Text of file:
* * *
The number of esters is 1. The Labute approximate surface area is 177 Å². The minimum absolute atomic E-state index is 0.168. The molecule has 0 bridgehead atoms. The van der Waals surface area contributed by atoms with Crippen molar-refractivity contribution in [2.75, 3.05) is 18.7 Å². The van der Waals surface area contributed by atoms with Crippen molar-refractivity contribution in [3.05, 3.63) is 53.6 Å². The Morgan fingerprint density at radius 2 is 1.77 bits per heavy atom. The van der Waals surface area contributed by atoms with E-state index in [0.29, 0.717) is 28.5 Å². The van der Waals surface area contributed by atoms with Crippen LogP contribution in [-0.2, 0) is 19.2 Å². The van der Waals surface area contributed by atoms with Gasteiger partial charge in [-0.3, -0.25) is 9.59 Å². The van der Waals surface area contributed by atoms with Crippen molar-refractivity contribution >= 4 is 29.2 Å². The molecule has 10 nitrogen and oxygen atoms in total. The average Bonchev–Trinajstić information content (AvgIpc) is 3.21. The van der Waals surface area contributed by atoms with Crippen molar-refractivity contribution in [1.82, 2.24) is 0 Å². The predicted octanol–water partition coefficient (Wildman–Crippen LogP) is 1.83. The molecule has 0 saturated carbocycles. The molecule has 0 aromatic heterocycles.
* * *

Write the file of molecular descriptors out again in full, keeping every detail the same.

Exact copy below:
The number of esters is 1. The Labute approximate surface area is 177 Å². The minimum absolute atomic E-state index is 0.168. The molecule has 0 bridgehead atoms. The van der Waals surface area contributed by atoms with Crippen molar-refractivity contribution in [2.75, 3.05) is 18.7 Å². The van der Waals surface area contributed by atoms with Crippen molar-refractivity contribution in [3.05, 3.63) is 53.6 Å². The Morgan fingerprint density at radius 2 is 1.77 bits per heavy atom. The van der Waals surface area contributed by atoms with E-state index in [0.29, 0.717) is 28.5 Å². The van der Waals surface area contributed by atoms with Crippen LogP contribution in [-0.2, 0) is 19.2 Å². The van der Waals surface area contributed by atoms with Gasteiger partial charge in [-0.3, -0.25) is 9.59 Å². The van der Waals surface area contributed by atoms with Crippen molar-refractivity contribution >= 4 is 29.2 Å². The molecule has 10 nitrogen and oxygen atoms in total. The average Bonchev–Trinajstić information content (AvgIpc) is 3.21. The van der Waals surface area contributed by atoms with Crippen molar-refractivity contribution in [1.82, 2.24) is 0 Å². The predicted octanol–water partition coefficient (Wildman–Crippen LogP) is 1.83. The molecule has 0 saturated carbocycles. The molecule has 0 aromatic heterocycles.